Thomas began legal action in 2024 Photo: Marca.com

Transsexual Lia Thomas Loses Legal Battle: World Aquatics Impedes His Competing in the Women’s Category

The Court of Sports Arbitration (CSA) dismissed Thomas’ appeal, arguing that that he “simply did not have the right to commit to eligibility to compete in WA competitions” due to the fact that he was not a member of the American swim team.

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Julio Tudela y Cristina Castillo

(ZENIT News – Bioethics Laboratory of the Catholic University of Valencia / Valencia, 09.07.2024).- American swimmer Lia Thomas, who became the first transgender sportsperson to win a title in the American University League (NCAA I) in the 500 yards final in March 2022, lost a  lawsuit against World Aquatics (WA).

Thomas began legal action in 2024 against this international body, for banning the participation of any person in the women’s category, who has “gone through any part of masculine puberty.” Despite having undergone the transition process in 2019, Thomas hasn’t competed since 2022.

The Court of Sports Arbitration (CSA) dismissed Thomas’ appeal, arguing that that he “simply did not have the right to commit to eligibility to compete in WA competitions” due to the fact that he was not a member of the American swim team. The CSA concluded that the policy and operative requirements were not determined by Thomas’ current situation.

Although World Aquatics insists on its commitment to be inclusive and foster an environment of justice and respect for athletes of all genders, this decision implies that Lia Thomas will not be able to compete in the 2024 Paris Olympic Games.

As already reported in a previous Report of our Observatory, Thomas swept the women’s championships in which he participated at the University level, sparking a great division of opinions regarding his presence in this category.

An Intense Debate 

The participation of transgender athletes in sports competitions has generated an intense debate in recent years. On one hand, there are women who fight for their right to compete in collegiate, University and professional leagues, which are firmly opposed to the participation of trans athletes. On the other hand, there is a movement that advocates that trans athletes be allowed to compete in keeping with the gender identities they have chosen.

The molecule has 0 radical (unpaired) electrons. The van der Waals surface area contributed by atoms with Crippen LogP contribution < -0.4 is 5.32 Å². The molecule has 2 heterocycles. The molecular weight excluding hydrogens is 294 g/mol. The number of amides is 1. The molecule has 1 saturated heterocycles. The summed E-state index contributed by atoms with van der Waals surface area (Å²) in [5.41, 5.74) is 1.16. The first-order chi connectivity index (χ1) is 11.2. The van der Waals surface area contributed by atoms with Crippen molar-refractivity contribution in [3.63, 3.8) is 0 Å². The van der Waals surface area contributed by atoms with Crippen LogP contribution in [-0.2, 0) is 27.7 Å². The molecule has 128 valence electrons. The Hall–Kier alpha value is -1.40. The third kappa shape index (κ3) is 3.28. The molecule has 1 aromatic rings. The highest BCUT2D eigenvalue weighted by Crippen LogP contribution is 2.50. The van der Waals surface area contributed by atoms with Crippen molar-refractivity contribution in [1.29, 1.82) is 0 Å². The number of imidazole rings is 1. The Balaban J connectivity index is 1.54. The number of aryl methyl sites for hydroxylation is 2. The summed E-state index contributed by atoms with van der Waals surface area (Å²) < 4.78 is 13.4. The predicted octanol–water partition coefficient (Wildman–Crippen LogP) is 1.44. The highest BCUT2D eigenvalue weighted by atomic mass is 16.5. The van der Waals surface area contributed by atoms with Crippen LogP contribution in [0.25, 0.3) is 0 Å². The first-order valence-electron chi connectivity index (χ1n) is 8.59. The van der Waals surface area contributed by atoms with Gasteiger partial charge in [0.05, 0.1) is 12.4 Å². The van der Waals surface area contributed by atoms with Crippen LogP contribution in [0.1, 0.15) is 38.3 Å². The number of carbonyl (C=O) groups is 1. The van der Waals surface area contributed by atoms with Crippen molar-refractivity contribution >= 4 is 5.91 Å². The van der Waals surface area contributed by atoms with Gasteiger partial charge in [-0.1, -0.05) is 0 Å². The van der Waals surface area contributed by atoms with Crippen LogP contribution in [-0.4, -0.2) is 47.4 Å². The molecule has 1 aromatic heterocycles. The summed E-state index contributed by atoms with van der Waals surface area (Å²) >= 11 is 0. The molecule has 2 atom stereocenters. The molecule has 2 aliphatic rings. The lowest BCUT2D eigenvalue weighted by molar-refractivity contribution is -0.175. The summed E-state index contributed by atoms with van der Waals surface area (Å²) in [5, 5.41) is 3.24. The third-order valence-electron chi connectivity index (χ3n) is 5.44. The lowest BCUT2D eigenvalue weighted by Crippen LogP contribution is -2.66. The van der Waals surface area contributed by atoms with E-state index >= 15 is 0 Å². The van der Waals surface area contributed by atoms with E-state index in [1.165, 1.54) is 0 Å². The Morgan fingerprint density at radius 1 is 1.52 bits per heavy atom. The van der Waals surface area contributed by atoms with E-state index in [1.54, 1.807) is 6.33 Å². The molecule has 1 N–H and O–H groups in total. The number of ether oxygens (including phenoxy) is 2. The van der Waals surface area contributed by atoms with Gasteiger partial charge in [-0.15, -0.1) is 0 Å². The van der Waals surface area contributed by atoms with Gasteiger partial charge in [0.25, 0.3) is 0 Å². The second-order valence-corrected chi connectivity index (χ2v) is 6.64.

In Thomas’ case, his participation in University Championships led the National Association of University Athletes (NAUA) to establish a maximum limit of testosterone in the blood as criterium to consider a person as a woman admissible in women’s competitions. Although Thomas underwent treatment of testosterone suppressors, he still has an advantage over his rivals.

Sebastian Coe, Olympic champion and Director of World Athletics, said that the biological differences are undeniable and that “gender cannot surpass the biology.”

In 2022, after a meeting with Princeton University women, concerned about Thomas’ presence in women’s competitions, Robin Harris, Directress of the Ivy League Athletics Conference, positioned herself in favour of the trans swimmer and refused to change the rules halfway through the competition, describing those that were opposed as “transphobic.”

Our Assessment

To define the plasma testosterone levels as a single factor, which must be resolved if a man who now describes himself as a woman is in equal conditions as the rest of the women competitors, is an important error. The physical, metabolic, endocrinal and neurological constitution is determined by the genetically determined sex from the embryonic state. To modify the testosterone levels does not eliminate the masculine configuration in those affected, who will continue to enjoy the physical superiority that has given them their masculinity during their whole life.

The establishment of categories for sports competitions is geared precisely so that athletes can compete in the most balanced possible conditions, namely, in conditions of equality. To ignore the biological sex implies the exact contrary: to influence against the equality of opportunities of those that, being different, have the same rights to them.

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